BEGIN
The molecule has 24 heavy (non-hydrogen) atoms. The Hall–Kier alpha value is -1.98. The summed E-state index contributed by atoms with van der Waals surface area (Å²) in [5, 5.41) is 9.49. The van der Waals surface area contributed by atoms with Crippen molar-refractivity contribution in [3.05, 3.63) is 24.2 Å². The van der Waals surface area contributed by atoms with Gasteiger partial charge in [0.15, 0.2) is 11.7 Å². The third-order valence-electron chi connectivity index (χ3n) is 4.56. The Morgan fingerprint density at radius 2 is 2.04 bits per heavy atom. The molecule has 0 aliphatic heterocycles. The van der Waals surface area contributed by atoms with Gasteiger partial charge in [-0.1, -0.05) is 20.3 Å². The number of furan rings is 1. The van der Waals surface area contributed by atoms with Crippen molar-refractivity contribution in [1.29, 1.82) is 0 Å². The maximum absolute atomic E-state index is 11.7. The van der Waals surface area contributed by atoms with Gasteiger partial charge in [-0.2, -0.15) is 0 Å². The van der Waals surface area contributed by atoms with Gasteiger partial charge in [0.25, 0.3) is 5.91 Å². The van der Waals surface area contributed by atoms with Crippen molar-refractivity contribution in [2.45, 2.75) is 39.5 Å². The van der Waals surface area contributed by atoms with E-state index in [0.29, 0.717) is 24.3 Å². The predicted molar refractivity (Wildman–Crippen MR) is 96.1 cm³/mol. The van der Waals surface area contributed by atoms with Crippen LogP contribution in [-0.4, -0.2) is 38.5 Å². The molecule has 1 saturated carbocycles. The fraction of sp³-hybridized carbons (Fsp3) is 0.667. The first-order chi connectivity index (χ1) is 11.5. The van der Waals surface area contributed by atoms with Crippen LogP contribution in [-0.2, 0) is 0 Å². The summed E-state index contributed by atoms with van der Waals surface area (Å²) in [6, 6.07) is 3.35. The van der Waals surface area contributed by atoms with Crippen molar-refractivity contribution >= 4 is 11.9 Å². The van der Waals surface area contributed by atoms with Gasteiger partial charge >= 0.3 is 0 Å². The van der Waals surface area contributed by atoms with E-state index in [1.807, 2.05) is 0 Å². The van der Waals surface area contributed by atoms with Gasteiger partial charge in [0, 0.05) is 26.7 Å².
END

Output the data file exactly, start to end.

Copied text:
The molecule has 24 heavy (non-hydrogen) atoms. The Hall–Kier alpha value is -1.98. The summed E-state index contributed by atoms with van der Waals surface area (Å²) in [5, 5.41) is 9.49. The van der Waals surface area contributed by atoms with Crippen molar-refractivity contribution in [3.05, 3.63) is 24.2 Å². The van der Waals surface area contributed by atoms with Gasteiger partial charge in [0.15, 0.2) is 11.7 Å². The third-order valence-electron chi connectivity index (χ3n) is 4.56. The Morgan fingerprint density at radius 2 is 2.04 bits per heavy atom. The molecule has 0 aliphatic heterocycles. The van der Waals surface area contributed by atoms with Gasteiger partial charge in [-0.1, -0.05) is 20.3 Å². The number of furan rings is 1. The van der Waals surface area contributed by atoms with Crippen molar-refractivity contribution in [1.29, 1.82) is 0 Å². The maximum absolute atomic E-state index is 11.7. The van der Waals surface area contributed by atoms with Gasteiger partial charge in [-0.2, -0.15) is 0 Å². The van der Waals surface area contributed by atoms with Gasteiger partial charge in [0.25, 0.3) is 5.91 Å². The van der Waals surface area contributed by atoms with Crippen molar-refractivity contribution in [2.45, 2.75) is 39.5 Å². The van der Waals surface area contributed by atoms with E-state index in [0.29, 0.717) is 24.3 Å². The predicted molar refractivity (Wildman–Crippen MR) is 96.1 cm³/mol. The van der Waals surface area contributed by atoms with Crippen LogP contribution in [-0.4, -0.2) is 38.5 Å². The molecule has 1 saturated carbocycles. The fraction of sp³-hybridized carbons (Fsp3) is 0.667. The first-order chi connectivity index (χ1) is 11.5. The van der Waals surface area contributed by atoms with Crippen LogP contribution in [-0.2, 0) is 0 Å². The summed E-state index contributed by atoms with van der Waals surface area (Å²) in [6, 6.07) is 3.35. The van der Waals surface area contributed by atoms with Crippen molar-refractivity contribution >= 4 is 11.9 Å². The van der Waals surface area contributed by atoms with Gasteiger partial charge >= 0.3 is 0 Å². The van der Waals surface area contributed by atoms with E-state index in [1.807, 2.05) is 0 Å². The van der Waals surface area contributed by atoms with Gasteiger partial charge in [0, 0.05) is 26.7 Å².